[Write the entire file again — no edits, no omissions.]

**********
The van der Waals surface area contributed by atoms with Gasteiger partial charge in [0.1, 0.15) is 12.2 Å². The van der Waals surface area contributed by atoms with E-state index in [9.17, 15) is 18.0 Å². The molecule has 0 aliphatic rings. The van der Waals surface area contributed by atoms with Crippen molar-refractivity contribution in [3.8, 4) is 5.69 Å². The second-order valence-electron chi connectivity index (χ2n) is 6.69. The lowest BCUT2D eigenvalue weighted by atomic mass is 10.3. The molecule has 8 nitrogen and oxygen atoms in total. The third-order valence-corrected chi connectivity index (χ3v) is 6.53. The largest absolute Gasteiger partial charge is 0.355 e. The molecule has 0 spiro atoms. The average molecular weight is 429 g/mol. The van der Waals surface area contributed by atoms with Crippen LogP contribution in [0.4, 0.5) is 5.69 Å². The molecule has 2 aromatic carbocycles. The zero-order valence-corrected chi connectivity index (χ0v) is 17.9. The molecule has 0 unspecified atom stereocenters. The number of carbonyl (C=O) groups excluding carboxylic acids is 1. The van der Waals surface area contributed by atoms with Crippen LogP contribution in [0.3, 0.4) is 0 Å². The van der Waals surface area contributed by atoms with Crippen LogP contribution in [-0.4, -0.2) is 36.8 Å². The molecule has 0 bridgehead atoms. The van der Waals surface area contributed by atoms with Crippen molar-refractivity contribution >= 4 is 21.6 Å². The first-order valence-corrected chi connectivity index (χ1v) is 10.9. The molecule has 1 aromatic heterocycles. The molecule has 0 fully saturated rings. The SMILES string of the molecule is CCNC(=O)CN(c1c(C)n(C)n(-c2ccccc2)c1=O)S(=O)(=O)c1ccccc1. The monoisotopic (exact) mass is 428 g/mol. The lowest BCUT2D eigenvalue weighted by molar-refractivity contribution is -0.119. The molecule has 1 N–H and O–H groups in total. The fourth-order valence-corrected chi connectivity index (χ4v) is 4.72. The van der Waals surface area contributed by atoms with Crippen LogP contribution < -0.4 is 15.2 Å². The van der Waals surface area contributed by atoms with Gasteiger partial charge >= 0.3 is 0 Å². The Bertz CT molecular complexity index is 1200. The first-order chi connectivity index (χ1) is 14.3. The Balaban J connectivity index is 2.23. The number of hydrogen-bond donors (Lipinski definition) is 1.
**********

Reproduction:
The van der Waals surface area contributed by atoms with Gasteiger partial charge in [0.1, 0.15) is 12.2 Å². The van der Waals surface area contributed by atoms with E-state index in [9.17, 15) is 18.0 Å². The molecule has 0 aliphatic rings. The van der Waals surface area contributed by atoms with Crippen molar-refractivity contribution in [3.8, 4) is 5.69 Å². The second-order valence-electron chi connectivity index (χ2n) is 6.69. The lowest BCUT2D eigenvalue weighted by atomic mass is 10.3. The molecule has 8 nitrogen and oxygen atoms in total. The third-order valence-corrected chi connectivity index (χ3v) is 6.53. The largest absolute Gasteiger partial charge is 0.355 e. The molecule has 0 spiro atoms. The average molecular weight is 429 g/mol. The van der Waals surface area contributed by atoms with Crippen LogP contribution in [0.4, 0.5) is 5.69 Å². The molecule has 2 aromatic carbocycles. The zero-order valence-corrected chi connectivity index (χ0v) is 17.9. The molecule has 0 unspecified atom stereocenters. The number of carbonyl (C=O) groups excluding carboxylic acids is 1. The van der Waals surface area contributed by atoms with Crippen LogP contribution in [0.3, 0.4) is 0 Å². The van der Waals surface area contributed by atoms with Crippen LogP contribution in [-0.4, -0.2) is 36.8 Å². The molecule has 0 bridgehead atoms. The van der Waals surface area contributed by atoms with Crippen molar-refractivity contribution >= 4 is 21.6 Å². The first-order valence-corrected chi connectivity index (χ1v) is 10.9. The molecule has 1 aromatic heterocycles. The molecule has 0 fully saturated rings. The SMILES string of the molecule is CCNC(=O)CN(c1c(C)n(C)n(-c2ccccc2)c1=O)S(=O)(=O)c1ccccc1. The monoisotopic (exact) mass is 428 g/mol. The lowest BCUT2D eigenvalue weighted by molar-refractivity contribution is -0.119. The molecule has 1 N–H and O–H groups in total. The fourth-order valence-corrected chi connectivity index (χ4v) is 4.72. The van der Waals surface area contributed by atoms with Crippen LogP contribution < -0.4 is 15.2 Å². The van der Waals surface area contributed by atoms with Gasteiger partial charge >= 0.3 is 0 Å². The Bertz CT molecular complexity index is 1200. The first-order chi connectivity index (χ1) is 14.3. The Balaban J connectivity index is 2.23. The number of hydrogen-bond donors (Lipinski definition) is 1.